• What coping strategies do you use to help you manage unexpected life changes?
  • Do you fall back into old patterns of addictive behaviors or do you practice acceptance and other positive recovery coping behaviors?
  • Acceptance involves action through positive coping strategies such as affirmations, visualization, journaling and mindfulness practice.
  • Another positive approach to change involves reaching out to a supportive network of fellows, a counselor, family and friends.
  • Remember that changes are a normal part of life,
    It is also amazing how we each have our own resiliency and ability to recover from, or adjust easily to, change. Practice living life with an attitude of gratitude and embrace change as an opportunity for continuous renewal and growth.

Watch Video of Presentation


Morgan Kriz, DPT

Vestibular Physical Therapist

Morgan has a Doctorate of Physical Therapy that specializes in Balance and Vestibular Rehabilitation. Morgan does have a strong background in Orthopedic Physical Therapy and this provides a foundation for general musculoskeletal conditions that may contribute to balance limitations.

Her focus as a provider is for patients to feel empowered with management of their condition and learn strategies to live a functional life so they can participate in the things they love. The human body is a magnificent. Each body system has a distinguished function however all systems are interdependent with one another. Morgan tries her best to educate patients so they may be proactive in their healthcare and strives to communicate well with other providers to give efficient and quality care through a multidisciplinary approach.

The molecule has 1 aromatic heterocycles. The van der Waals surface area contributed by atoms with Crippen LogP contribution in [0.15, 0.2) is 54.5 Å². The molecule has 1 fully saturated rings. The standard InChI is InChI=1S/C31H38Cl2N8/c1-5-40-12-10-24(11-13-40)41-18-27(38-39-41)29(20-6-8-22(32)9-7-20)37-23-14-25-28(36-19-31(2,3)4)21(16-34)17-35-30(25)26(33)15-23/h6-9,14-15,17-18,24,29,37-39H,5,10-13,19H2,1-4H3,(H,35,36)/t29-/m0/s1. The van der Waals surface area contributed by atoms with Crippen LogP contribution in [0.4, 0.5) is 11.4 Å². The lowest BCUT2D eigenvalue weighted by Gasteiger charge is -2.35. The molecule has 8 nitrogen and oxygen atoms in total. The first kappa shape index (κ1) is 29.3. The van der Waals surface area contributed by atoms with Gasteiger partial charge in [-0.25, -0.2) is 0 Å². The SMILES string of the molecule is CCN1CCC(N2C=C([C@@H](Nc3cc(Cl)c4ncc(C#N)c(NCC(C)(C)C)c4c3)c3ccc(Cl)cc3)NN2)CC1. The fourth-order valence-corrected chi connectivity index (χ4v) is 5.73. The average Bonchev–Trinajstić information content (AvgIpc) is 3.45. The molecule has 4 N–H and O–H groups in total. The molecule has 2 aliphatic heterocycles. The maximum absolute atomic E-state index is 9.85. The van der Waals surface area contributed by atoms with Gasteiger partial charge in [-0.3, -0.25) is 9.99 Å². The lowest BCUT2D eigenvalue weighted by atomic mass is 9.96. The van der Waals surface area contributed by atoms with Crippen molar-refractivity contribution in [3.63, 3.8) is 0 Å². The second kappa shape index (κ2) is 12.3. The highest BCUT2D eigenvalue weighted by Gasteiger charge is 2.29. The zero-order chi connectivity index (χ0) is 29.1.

Vestibular Rehabilitation is an exercise based therapy program used to treat balance and dizziness disorders. It is based on the body’s natural ability to compensate for balance problems through optimizing the brain’s connection from your inner ear; eyes and body. Morgan uses evidence based guidelines when creating a patient’s individualized plan of care for Vestibular Rehabilitation. Morgan believes getting the most out of life is to make it fun/play games and tries to incorporate this into her rehabilitation programs so the brain retains the information for long-term management.

Contact Morgan:

Vestibular Therapy Specialists, telehealth services:

Vestibular Specialists Videos:


Presentation information is not meant to be taken as medical advice.

Presentations posted online may include discussion notes, links, images, and other information added by Seattle Dizzy Group.


© Copyright 2020, Seattle Dizzy Group. All rights reserved.


  1. […] ways to overcome the challenges of connecting virtually and heard from guest speakers about “Adjusting to Visual Environment” and “Keeping Balanced in the Home.” We also partnered with Vestibular Therapy […]

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Seattle Dizzy Group

Providing support & community for people living with chronic dizziness & imbalance -- in Seattle & beyond